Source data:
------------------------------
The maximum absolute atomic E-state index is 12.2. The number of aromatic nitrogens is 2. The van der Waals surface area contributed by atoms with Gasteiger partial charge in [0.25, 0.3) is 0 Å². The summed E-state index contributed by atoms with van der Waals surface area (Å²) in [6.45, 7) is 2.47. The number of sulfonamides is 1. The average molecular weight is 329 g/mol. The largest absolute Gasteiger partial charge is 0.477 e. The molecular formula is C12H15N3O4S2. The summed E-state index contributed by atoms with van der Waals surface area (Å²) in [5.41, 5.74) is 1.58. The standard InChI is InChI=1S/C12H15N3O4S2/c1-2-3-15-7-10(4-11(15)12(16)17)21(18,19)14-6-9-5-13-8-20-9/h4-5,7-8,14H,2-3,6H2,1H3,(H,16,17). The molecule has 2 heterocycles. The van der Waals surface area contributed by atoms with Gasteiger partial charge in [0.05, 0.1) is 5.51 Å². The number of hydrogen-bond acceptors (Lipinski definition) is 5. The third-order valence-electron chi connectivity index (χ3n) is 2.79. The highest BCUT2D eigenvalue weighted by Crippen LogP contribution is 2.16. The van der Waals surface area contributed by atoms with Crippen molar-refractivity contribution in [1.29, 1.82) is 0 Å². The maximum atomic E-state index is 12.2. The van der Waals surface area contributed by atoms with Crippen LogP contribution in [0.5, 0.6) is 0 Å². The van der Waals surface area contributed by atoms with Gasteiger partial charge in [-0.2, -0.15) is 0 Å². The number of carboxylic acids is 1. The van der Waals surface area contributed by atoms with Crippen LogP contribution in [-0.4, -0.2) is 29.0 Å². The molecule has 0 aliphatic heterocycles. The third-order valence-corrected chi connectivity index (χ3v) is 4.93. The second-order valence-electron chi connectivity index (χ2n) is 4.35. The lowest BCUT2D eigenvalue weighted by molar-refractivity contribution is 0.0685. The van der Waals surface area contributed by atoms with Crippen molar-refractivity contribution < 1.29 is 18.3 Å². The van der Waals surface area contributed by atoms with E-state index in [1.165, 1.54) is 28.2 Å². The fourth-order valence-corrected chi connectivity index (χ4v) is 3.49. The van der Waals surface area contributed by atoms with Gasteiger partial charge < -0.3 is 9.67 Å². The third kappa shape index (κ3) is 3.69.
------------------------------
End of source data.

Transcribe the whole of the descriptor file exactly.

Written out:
The maximum absolute atomic E-state index is 12.2. The number of aromatic nitrogens is 2. The van der Waals surface area contributed by atoms with Gasteiger partial charge in [0.25, 0.3) is 0 Å². The summed E-state index contributed by atoms with van der Waals surface area (Å²) in [6.45, 7) is 2.47. The number of sulfonamides is 1. The average molecular weight is 329 g/mol. The largest absolute Gasteiger partial charge is 0.477 e. The molecular formula is C12H15N3O4S2. The summed E-state index contributed by atoms with van der Waals surface area (Å²) in [5.41, 5.74) is 1.58. The standard InChI is InChI=1S/C12H15N3O4S2/c1-2-3-15-7-10(4-11(15)12(16)17)21(18,19)14-6-9-5-13-8-20-9/h4-5,7-8,14H,2-3,6H2,1H3,(H,16,17). The molecule has 2 heterocycles. The van der Waals surface area contributed by atoms with Gasteiger partial charge in [0.05, 0.1) is 5.51 Å². The number of hydrogen-bond acceptors (Lipinski definition) is 5. The third-order valence-electron chi connectivity index (χ3n) is 2.79. The highest BCUT2D eigenvalue weighted by Crippen LogP contribution is 2.16. The van der Waals surface area contributed by atoms with Crippen molar-refractivity contribution in [1.29, 1.82) is 0 Å². The maximum atomic E-state index is 12.2. The van der Waals surface area contributed by atoms with Crippen LogP contribution in [0.5, 0.6) is 0 Å². The van der Waals surface area contributed by atoms with Gasteiger partial charge in [-0.2, -0.15) is 0 Å². The number of carboxylic acids is 1. The van der Waals surface area contributed by atoms with Crippen LogP contribution in [-0.4, -0.2) is 29.0 Å². The molecule has 0 aliphatic heterocycles. The third-order valence-corrected chi connectivity index (χ3v) is 4.93. The second-order valence-electron chi connectivity index (χ2n) is 4.35. The lowest BCUT2D eigenvalue weighted by molar-refractivity contribution is 0.0685. The van der Waals surface area contributed by atoms with Crippen molar-refractivity contribution < 1.29 is 18.3 Å². The van der Waals surface area contributed by atoms with E-state index in [1.165, 1.54) is 28.2 Å². The fourth-order valence-corrected chi connectivity index (χ4v) is 3.49. The van der Waals surface area contributed by atoms with Gasteiger partial charge < -0.3 is 9.67 Å². The third kappa shape index (κ3) is 3.69.